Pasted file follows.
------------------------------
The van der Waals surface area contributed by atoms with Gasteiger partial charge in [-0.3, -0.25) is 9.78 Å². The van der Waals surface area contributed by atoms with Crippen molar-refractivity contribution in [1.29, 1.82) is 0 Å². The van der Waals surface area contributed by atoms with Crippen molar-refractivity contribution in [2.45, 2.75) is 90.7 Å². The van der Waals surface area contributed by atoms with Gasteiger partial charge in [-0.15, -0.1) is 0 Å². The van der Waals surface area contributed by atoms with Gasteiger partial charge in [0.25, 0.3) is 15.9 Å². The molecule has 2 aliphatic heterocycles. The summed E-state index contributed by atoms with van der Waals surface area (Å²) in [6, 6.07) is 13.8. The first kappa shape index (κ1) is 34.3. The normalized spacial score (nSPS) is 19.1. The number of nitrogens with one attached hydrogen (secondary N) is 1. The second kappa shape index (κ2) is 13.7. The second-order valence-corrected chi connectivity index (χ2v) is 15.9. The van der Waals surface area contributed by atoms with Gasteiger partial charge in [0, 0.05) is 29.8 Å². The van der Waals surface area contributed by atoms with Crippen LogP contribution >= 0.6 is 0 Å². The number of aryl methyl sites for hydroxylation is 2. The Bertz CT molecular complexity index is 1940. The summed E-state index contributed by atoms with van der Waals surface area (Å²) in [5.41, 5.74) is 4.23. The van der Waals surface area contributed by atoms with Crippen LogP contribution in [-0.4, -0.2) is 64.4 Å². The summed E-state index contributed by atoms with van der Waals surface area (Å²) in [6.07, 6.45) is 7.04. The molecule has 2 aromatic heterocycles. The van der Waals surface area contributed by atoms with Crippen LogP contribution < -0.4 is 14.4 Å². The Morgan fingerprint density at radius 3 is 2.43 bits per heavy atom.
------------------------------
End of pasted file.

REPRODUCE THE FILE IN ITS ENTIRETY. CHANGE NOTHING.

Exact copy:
The van der Waals surface area contributed by atoms with Gasteiger partial charge in [-0.3, -0.25) is 9.78 Å². The van der Waals surface area contributed by atoms with Crippen molar-refractivity contribution in [1.29, 1.82) is 0 Å². The van der Waals surface area contributed by atoms with Crippen molar-refractivity contribution in [2.45, 2.75) is 90.7 Å². The van der Waals surface area contributed by atoms with Gasteiger partial charge in [-0.15, -0.1) is 0 Å². The van der Waals surface area contributed by atoms with Gasteiger partial charge in [0.25, 0.3) is 15.9 Å². The molecule has 2 aliphatic heterocycles. The summed E-state index contributed by atoms with van der Waals surface area (Å²) in [6, 6.07) is 13.8. The first kappa shape index (κ1) is 34.3. The normalized spacial score (nSPS) is 19.1. The number of nitrogens with one attached hydrogen (secondary N) is 1. The second kappa shape index (κ2) is 13.7. The second-order valence-corrected chi connectivity index (χ2v) is 15.9. The van der Waals surface area contributed by atoms with Gasteiger partial charge in [0, 0.05) is 29.8 Å². The van der Waals surface area contributed by atoms with Crippen LogP contribution >= 0.6 is 0 Å². The number of aryl methyl sites for hydroxylation is 2. The Bertz CT molecular complexity index is 1940. The summed E-state index contributed by atoms with van der Waals surface area (Å²) in [5.41, 5.74) is 4.23. The van der Waals surface area contributed by atoms with Crippen LogP contribution in [-0.4, -0.2) is 64.4 Å². The summed E-state index contributed by atoms with van der Waals surface area (Å²) in [6.07, 6.45) is 7.04. The molecule has 2 aromatic heterocycles. The van der Waals surface area contributed by atoms with Crippen LogP contribution < -0.4 is 14.4 Å². The Morgan fingerprint density at radius 3 is 2.43 bits per heavy atom.